21:40 GMT16 June 2021
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    The parliamentary house of Uganda turned into a scene of ultraviolence that Vince McMahon would have been proud to promote, as supporters and opponents of President Yoweri Museveni threw chairs and swung microphone stands at one another in a mad brawl.

    The din began over a proposed change to the constitution. Museveni, who became president of Uganda as a 42-year-old man in 1986, just celebrated his 73rd birthday earlier in September. Uganda's next election is in 2021, but the nation's constitution stipulates that nobody older than 75 can run for president.

    However, members of Museveni's National Resistance Movement (NRM) party have pushed for a change to the constitution that would allow Museveni to run again and potentially extend his 31-year rule. The NRM controls 293 of the legislature's 426 seats — the second largest party, the Forum for Democratic Change (FDC,) only controls 36 seats. With an absolute majority of seats, the NRM proposal is almost certain to pass.

    Other parliamentarians violently opposed the proposal, and a Tuesday debate on the amendment turned the Parliament into a warzone. Twenty-five MPs were forcibly ejected from the chamber as a result.

    The very next day, red-capped Museveni opponents returned to the Parliament and fighting broke out once more. At least two lawmakers, both female, needed to be carried out of the chamber.

    Over the next few days, the Museveni government deployed police and military around the Parliament, tear-gassing and arresting opposition protesters. They have also suppressed news of the protests within Uganda, banning the live broadcast of any event that might "incite the public," which included the parliamentary debate.

    In addition, the Ugandan Communications Commission (UCC) told broadcast media outlets that they may no longer air events that "stir up hatred, promoting a culture of violence." The sight of their elected officials screaming, beating each other and rolling around on the ground like football hooligans may prove disturbing, according to UCC executive director Godfrey Mutabazi. 

    "If you looked at those images coming from Parliament and you're a child, I don't think those were the most decent pictures," Mutabazi told local outlet NBS Television.

    In the weeks leading up to the debate over the constitutional amendment, the police have also cracked down on groups opposed to Museveni that might protest the bill — including a raid on the Kampala headquarters of ActionAid International, a South Africa-based NGO whose stated goal is to "help people use their own power to fight poverty and injustice" and has been critical of Museveni.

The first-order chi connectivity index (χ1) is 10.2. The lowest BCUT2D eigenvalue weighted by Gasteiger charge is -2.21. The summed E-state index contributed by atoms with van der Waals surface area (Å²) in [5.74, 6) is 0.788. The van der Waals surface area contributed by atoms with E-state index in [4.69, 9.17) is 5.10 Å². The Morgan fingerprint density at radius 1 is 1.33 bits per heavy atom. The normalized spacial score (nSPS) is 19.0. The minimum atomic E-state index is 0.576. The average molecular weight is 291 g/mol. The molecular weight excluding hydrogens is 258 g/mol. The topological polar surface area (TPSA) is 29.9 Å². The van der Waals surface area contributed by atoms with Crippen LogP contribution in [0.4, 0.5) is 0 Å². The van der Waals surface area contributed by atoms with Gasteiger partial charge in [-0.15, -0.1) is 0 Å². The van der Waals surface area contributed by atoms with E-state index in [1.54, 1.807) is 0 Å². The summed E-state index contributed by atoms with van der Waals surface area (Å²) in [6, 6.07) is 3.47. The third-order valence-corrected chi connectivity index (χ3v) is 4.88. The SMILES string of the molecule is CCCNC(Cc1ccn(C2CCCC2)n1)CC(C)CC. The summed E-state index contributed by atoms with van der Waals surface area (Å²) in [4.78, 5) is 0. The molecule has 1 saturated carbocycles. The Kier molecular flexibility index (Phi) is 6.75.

Writing for Newsweek, Kizza Besigye said that "under Museveni, corruption has become the way Uganda works, not the way it fails. The stench of corruption seems to go to the top." Besigye, once a Museveni lieutenant, is now his most bitter political rival and has unsuccessfully run against Museveni as the FDC candidate in the last four elections.

    Besigye has accused Museveni of rigging the 2016 election, saying that he had "incontrovertible evidence that our Forum for Democratic Change party won by 52 percent of the vote." He also accused Museveni and the NRM of "the erosion of constitutionalism," many human rights abuses such as "torture, disappearances, killings and suspicious deaths, the shooting dead of unarmed protestors, military raids on civilian courts, and the charging of civilians in military courts."

    In 2006, NRM parliamentarians removed a clause of the 1995 Ugandan constitution that limited presidents to two five-year terms.


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    corruption, parliament, brawl, ActionAid International, Ugandan parliament, Forum for Democratic Change (FDC), National Resistance Movement (NRM), Kizza Besigye, Yoweri Museveni, Kampala, Uganda
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